Robert (Jamie) Munro wrote:
> David Greaves wrote:
>> So here we are, a month after Which? gave out the same dumb advice the BBC 
>> follows:
>>
>>   http://news.bbc.co.uk/newsbeat/hi/technology/newsid_7910000/7910045.stm
>>
>> Sensationalist pillock :)
>>
>> I can't wait for someone to be seriously hurt trying to drill through a hard 
>> drive.
>>
>> FWIW:
>>   http://16systems.com/zero/index.html
> 
> I'm not an expert, but from my understanding of the theory, that
> challenge isn't offering anything like enough money. $500 is less than
> recovery companies charge for a normal recovery. I would have thought at
> least $10,000 is more like what you would need to offer, maybe more.
Ah, you didn't allow for the value of the coveted title...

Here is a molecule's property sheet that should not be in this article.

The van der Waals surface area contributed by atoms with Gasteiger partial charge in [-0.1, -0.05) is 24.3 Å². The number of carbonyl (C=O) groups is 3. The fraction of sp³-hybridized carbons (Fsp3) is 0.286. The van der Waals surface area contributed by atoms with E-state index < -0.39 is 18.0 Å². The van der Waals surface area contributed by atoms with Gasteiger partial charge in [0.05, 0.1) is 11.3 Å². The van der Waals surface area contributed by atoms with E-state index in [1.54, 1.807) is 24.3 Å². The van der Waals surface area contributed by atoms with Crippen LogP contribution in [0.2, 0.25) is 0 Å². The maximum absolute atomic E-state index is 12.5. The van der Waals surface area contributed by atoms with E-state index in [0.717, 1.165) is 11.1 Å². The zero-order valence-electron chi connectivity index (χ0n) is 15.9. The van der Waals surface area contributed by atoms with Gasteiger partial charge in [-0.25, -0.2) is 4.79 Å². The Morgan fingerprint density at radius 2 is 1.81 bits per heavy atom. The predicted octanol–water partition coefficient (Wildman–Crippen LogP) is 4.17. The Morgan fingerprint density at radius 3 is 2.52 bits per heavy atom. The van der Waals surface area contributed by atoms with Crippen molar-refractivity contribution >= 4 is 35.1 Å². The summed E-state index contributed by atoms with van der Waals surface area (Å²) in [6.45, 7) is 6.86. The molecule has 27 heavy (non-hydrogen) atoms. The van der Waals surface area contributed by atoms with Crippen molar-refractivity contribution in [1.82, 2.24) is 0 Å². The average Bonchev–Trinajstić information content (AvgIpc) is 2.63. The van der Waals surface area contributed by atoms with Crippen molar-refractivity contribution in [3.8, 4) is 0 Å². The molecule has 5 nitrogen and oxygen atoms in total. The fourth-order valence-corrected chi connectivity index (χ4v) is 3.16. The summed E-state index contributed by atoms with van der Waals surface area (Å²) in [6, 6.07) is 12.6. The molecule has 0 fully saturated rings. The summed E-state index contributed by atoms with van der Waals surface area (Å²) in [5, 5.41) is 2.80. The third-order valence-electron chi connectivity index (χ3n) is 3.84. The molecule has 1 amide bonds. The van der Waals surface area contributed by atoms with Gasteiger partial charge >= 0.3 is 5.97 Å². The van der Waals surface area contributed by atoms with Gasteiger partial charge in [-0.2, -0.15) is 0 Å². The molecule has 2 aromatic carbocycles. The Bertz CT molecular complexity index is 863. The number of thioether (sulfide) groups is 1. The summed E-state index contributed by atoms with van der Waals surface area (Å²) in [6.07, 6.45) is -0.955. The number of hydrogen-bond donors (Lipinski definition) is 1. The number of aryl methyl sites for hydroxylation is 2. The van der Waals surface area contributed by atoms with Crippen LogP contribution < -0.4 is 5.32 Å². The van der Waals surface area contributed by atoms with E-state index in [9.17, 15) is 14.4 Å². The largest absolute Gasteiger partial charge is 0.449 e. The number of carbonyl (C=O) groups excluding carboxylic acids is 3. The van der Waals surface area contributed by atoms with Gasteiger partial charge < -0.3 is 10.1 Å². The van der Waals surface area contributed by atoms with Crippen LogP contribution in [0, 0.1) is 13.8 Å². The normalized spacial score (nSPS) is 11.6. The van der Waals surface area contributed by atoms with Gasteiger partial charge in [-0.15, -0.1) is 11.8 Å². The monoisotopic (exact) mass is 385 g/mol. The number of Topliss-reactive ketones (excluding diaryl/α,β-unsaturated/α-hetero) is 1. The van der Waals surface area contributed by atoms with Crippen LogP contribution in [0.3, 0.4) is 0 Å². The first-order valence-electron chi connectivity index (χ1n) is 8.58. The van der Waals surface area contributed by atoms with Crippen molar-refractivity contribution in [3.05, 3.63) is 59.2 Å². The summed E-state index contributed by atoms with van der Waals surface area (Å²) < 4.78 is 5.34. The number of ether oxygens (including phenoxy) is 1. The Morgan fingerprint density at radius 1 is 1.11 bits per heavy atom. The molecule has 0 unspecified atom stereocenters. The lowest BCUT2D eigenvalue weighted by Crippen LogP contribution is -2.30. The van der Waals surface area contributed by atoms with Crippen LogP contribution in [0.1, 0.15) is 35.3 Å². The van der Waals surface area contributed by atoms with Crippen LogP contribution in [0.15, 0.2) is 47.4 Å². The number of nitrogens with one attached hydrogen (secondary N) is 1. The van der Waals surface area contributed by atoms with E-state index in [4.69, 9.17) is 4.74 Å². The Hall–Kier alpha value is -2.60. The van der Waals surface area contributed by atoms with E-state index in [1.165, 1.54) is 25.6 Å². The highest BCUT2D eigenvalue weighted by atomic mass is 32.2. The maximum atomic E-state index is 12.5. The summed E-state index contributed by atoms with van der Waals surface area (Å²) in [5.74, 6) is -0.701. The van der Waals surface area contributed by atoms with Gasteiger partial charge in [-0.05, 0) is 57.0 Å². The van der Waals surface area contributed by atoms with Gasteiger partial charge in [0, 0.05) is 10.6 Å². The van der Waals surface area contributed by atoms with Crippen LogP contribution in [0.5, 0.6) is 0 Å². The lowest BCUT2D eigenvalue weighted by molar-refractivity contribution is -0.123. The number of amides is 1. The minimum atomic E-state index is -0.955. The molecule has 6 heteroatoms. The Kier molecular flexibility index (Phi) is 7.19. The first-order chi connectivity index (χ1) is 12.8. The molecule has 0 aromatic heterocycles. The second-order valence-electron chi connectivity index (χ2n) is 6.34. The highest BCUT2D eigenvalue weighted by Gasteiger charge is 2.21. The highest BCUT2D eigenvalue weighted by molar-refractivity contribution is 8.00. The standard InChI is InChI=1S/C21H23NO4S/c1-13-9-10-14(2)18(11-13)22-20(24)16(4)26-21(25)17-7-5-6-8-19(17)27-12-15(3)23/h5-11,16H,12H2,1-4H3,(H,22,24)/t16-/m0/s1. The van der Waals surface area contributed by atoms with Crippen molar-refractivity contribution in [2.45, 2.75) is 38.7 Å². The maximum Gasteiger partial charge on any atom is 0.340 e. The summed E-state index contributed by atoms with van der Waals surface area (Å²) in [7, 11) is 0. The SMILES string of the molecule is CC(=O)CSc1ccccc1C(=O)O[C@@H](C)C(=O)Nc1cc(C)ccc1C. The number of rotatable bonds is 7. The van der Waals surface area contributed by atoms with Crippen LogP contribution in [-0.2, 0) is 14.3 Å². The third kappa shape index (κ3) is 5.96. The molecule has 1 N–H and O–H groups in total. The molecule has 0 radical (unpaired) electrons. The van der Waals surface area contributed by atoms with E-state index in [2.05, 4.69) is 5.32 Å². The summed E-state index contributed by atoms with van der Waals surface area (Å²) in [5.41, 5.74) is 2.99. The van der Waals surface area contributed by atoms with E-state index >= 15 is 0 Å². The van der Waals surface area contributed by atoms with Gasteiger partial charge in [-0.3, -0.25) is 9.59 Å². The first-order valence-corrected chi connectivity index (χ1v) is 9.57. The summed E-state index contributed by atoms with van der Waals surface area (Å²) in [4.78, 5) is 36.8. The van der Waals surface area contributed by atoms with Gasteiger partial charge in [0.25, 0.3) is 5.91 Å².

"King (or Queen) of Data Recovery"

> You'd need something like a magnetic force microscope,
<snip plot worthy of MacGyver...>

Err, that would be the point...

And given that your plot would even work, how many spods on eBay have access to
a magnetic force microscope?

Obviously the word spods includes BBC reporters (note, not "journalist")
incapable of entering
  "wiped disc recovery scanning electron paper"
into Google and getting as the second hit:
  http://sansforensics.wordpress.com/2009/01/15/overwriting-hard-drive-data/

Which makes a mockery of the whole thing (as do any number of other references
that are not obtained from companies making a living from BS).

For the lazy:
  The forensic recovery of data using electron microscopy is infeasible.

David


-- 
"Don't worry, you'll be fine; I saw it work in a cartoon once..."
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